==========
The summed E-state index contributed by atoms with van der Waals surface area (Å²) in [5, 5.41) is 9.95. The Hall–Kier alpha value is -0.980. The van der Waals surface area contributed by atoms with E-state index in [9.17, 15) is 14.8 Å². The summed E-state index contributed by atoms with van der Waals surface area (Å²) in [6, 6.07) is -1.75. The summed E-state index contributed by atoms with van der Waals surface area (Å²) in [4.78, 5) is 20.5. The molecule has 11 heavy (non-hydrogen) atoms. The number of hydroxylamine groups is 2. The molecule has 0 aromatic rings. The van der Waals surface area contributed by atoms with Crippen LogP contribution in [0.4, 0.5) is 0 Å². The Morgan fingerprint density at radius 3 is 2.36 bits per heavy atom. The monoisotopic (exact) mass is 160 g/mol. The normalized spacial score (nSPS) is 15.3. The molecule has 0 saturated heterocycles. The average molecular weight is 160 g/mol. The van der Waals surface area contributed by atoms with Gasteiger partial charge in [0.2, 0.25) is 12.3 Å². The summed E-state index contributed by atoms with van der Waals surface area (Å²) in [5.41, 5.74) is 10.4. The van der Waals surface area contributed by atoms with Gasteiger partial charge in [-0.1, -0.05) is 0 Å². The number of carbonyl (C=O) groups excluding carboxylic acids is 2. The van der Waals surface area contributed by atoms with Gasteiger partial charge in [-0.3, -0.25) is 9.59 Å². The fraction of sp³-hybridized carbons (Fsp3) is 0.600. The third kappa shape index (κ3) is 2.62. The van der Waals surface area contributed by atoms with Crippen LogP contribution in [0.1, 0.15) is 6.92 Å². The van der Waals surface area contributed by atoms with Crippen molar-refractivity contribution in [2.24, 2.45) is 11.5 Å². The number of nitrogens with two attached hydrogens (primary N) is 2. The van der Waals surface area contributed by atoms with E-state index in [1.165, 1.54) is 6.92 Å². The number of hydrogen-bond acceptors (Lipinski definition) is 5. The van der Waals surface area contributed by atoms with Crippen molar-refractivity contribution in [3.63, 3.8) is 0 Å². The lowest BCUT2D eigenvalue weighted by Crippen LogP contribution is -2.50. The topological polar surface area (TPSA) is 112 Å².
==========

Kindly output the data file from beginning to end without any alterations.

The summed E-state index contributed by atoms with van der Waals surface area (Å²) in [5, 5.41) is 9.95. The Hall–Kier alpha value is -0.980. The van der Waals surface area contributed by atoms with E-state index in [9.17, 15) is 14.8 Å². The summed E-state index contributed by atoms with van der Waals surface area (Å²) in [6, 6.07) is -1.75. The summed E-state index contributed by atoms with van der Waals surface area (Å²) in [4.78, 5) is 20.5. The molecule has 11 heavy (non-hydrogen) atoms. The number of hydroxylamine groups is 2. The molecule has 0 aromatic rings. The van der Waals surface area contributed by atoms with Crippen LogP contribution in [0.4, 0.5) is 0 Å². The Morgan fingerprint density at radius 3 is 2.36 bits per heavy atom. The monoisotopic (exact) mass is 160 g/mol. The normalized spacial score (nSPS) is 15.3. The molecule has 0 saturated heterocycles. The average molecular weight is 160 g/mol. The van der Waals surface area contributed by atoms with Gasteiger partial charge in [0.2, 0.25) is 12.3 Å². The summed E-state index contributed by atoms with van der Waals surface area (Å²) in [5.41, 5.74) is 10.4. The van der Waals surface area contributed by atoms with Gasteiger partial charge in [-0.1, -0.05) is 0 Å². The number of carbonyl (C=O) groups excluding carboxylic acids is 2. The van der Waals surface area contributed by atoms with Gasteiger partial charge in [-0.3, -0.25) is 9.59 Å². The fraction of sp³-hybridized carbons (Fsp3) is 0.600. The third kappa shape index (κ3) is 2.62. The van der Waals surface area contributed by atoms with Crippen LogP contribution in [0.1, 0.15) is 6.92 Å². The van der Waals surface area contributed by atoms with Crippen molar-refractivity contribution in [2.24, 2.45) is 11.5 Å². The number of nitrogens with two attached hydrogens (primary N) is 2. The van der Waals surface area contributed by atoms with E-state index in [1.165, 1.54) is 6.92 Å². The number of hydrogen-bond acceptors (Lipinski definition) is 5. The van der Waals surface area contributed by atoms with Crippen molar-refractivity contribution in [3.63, 3.8) is 0 Å². The lowest BCUT2D eigenvalue weighted by Crippen LogP contribution is -2.50. The topological polar surface area (TPSA) is 112 Å².